Nurse P. disconnects the ventilator tubing and turns off the machine. She also cancels the alarm. As they stand and watch, they hear a ventilator alarm going off. Nurse T. is puzzled.
Nurse M. sticks her head into the room. “Your other patient is coding. We have another code in room one, can you come?”
Seeing that Dr. P. is staying with the son, Nurse T. hurriedly sheds her outer layer and pulls on a second isolation gown, stored in a trash bag outside the room.
Mrs. O. survives the code, but she, too, is without reflexes.
After Mr. W.’s body, cleaned and wrapped in a body bag, is sent to the temporary morgue out in the parking lot, a special cleaner comes in and sprays the entire room with a powerful disinfectant. Once it has had time to penetrate the virus that covers everything, Nurse T. asks the housekeeper to clean the room.
The housekeeper dons her gown and pushes her rolling bucket into the room. She sees that the mattress is still deformed where Mr. W. had lain unmoving for eight days. At the sight of the empty bed, she breaks into tears and steps out of the room.
“It is too much,” she says. “It is too much, the dying.” Her speech has the soft accent of her native Peru. Mrs. O. came to the U.S. with a degree, a child and a husband. Since her degree was not recognized, she took the housekeeping work and is taking college classes.
The housekeeper looks around the ICU and sees all the nurses are looking into large, black plastic bags. “What is that?” she asks Nurse T., who is standing at the nursing station holding her black bag.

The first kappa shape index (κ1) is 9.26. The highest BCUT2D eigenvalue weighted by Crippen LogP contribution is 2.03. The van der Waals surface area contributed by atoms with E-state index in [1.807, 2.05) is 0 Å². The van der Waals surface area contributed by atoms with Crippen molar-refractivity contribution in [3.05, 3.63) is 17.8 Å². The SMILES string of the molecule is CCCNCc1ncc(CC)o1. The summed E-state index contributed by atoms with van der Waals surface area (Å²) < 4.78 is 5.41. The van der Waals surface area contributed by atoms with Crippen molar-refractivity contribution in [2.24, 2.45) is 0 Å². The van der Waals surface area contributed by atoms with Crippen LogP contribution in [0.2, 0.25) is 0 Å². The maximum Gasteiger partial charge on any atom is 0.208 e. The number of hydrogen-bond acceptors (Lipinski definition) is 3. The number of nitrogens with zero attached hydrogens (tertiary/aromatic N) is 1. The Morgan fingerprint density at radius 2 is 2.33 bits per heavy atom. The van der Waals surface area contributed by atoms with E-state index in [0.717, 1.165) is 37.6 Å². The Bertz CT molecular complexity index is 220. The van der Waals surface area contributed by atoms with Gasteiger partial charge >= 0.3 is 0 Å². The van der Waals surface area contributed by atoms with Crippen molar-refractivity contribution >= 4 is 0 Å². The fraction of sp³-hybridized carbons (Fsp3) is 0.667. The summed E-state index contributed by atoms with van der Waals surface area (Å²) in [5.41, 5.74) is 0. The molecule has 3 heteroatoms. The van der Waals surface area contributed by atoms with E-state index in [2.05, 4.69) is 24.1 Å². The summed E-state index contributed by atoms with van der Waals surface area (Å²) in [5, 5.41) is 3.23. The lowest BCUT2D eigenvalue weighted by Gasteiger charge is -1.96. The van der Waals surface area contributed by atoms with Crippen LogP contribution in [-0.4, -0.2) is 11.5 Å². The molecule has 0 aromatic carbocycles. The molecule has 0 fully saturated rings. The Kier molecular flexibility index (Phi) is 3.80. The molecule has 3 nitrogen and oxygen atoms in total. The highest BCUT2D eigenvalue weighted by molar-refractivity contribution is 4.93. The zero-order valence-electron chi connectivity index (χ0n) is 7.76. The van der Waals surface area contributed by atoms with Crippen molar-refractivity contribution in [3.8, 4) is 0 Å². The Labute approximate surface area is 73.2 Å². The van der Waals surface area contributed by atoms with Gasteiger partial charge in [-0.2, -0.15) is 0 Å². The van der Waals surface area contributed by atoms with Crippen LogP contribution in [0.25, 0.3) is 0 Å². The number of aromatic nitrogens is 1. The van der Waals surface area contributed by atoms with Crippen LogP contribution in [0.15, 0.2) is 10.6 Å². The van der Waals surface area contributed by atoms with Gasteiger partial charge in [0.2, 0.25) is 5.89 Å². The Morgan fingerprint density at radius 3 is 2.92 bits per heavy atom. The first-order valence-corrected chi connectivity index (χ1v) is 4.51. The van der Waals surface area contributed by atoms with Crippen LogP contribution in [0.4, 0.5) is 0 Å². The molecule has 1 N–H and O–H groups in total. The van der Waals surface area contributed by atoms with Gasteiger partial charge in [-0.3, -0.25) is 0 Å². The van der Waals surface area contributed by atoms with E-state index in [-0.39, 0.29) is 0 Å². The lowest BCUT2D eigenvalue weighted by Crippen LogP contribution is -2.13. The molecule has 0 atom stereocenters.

“It’s from the Red Cross. They sent gifts for all of us. We got cologne and powder, hand sanitizer and a whole lot of stuff.”
About to return to the empty room to clean it, Mrs. O. spots her supervisor walking toward her carrying one of the big, black plastic bags. She offers it to Mrs. O.
“For me?” the housekeeper asks
Nurse T. approaches them. “Come on, let’s go see what we got.” She and Mrs. O. walk to the nursing lounge, where Nurse M. is already looking over her bounty.
Mrs. O sits down and opens her bag. She begins to cry once more. “I am so grateful, they thought of me. They brought a gift for me.”
Nurse T. looks over at her colleague, who is not crying. They open their bottles of cologne and spray themselves.
Although the cologne will not kill the virus, it does transform tears of sorrow to temporary tears of joy.
Timothy Sheard, RN (retired), worked in hospitals for over 40 years. He is an author of nine medical mystery novels and founder of Hard Ball Press, a social justice imprint.